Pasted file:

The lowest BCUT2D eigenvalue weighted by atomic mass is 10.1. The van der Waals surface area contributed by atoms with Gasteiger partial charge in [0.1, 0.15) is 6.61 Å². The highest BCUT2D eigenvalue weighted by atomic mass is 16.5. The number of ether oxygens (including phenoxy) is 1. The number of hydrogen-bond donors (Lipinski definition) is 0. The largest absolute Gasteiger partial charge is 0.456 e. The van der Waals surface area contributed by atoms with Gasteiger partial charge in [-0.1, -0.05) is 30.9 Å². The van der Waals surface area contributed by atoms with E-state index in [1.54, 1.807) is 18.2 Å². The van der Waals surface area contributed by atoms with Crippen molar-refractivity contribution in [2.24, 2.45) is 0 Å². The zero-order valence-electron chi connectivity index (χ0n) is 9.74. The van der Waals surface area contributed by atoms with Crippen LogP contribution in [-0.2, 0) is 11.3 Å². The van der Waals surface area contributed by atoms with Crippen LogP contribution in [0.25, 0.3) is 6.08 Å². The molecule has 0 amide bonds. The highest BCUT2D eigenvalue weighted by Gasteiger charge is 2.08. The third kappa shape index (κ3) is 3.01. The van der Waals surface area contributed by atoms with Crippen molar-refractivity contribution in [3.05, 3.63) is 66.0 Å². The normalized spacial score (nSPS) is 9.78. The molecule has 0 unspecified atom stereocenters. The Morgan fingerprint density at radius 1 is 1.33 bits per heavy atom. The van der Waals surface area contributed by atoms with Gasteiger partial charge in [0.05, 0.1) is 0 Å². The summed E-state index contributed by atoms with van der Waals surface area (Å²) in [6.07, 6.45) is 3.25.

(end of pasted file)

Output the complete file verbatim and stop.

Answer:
The lowest BCUT2D eigenvalue weighted by atomic mass is 10.1. The van der Waals surface area contributed by atoms with Gasteiger partial charge in [0.1, 0.15) is 6.61 Å². The highest BCUT2D eigenvalue weighted by atomic mass is 16.5. The number of ether oxygens (including phenoxy) is 1. The number of hydrogen-bond donors (Lipinski definition) is 0. The largest absolute Gasteiger partial charge is 0.456 e. The van der Waals surface area contributed by atoms with Gasteiger partial charge in [-0.1, -0.05) is 30.9 Å². The van der Waals surface area contributed by atoms with E-state index in [1.54, 1.807) is 18.2 Å². The van der Waals surface area contributed by atoms with Crippen molar-refractivity contribution in [2.24, 2.45) is 0 Å². The zero-order valence-electron chi connectivity index (χ0n) is 9.74. The van der Waals surface area contributed by atoms with Crippen LogP contribution in [-0.2, 0) is 11.3 Å². The van der Waals surface area contributed by atoms with Crippen LogP contribution in [0.25, 0.3) is 6.08 Å². The molecule has 0 amide bonds. The highest BCUT2D eigenvalue weighted by Gasteiger charge is 2.08. The third kappa shape index (κ3) is 3.01. The van der Waals surface area contributed by atoms with Crippen molar-refractivity contribution in [3.05, 3.63) is 66.0 Å². The normalized spacial score (nSPS) is 9.78. The molecule has 0 unspecified atom stereocenters. The Morgan fingerprint density at radius 1 is 1.33 bits per heavy atom. The van der Waals surface area contributed by atoms with Gasteiger partial charge in [0.05, 0.1) is 0 Å². The summed E-state index contributed by atoms with van der Waals surface area (Å²) in [6.07, 6.45) is 3.25.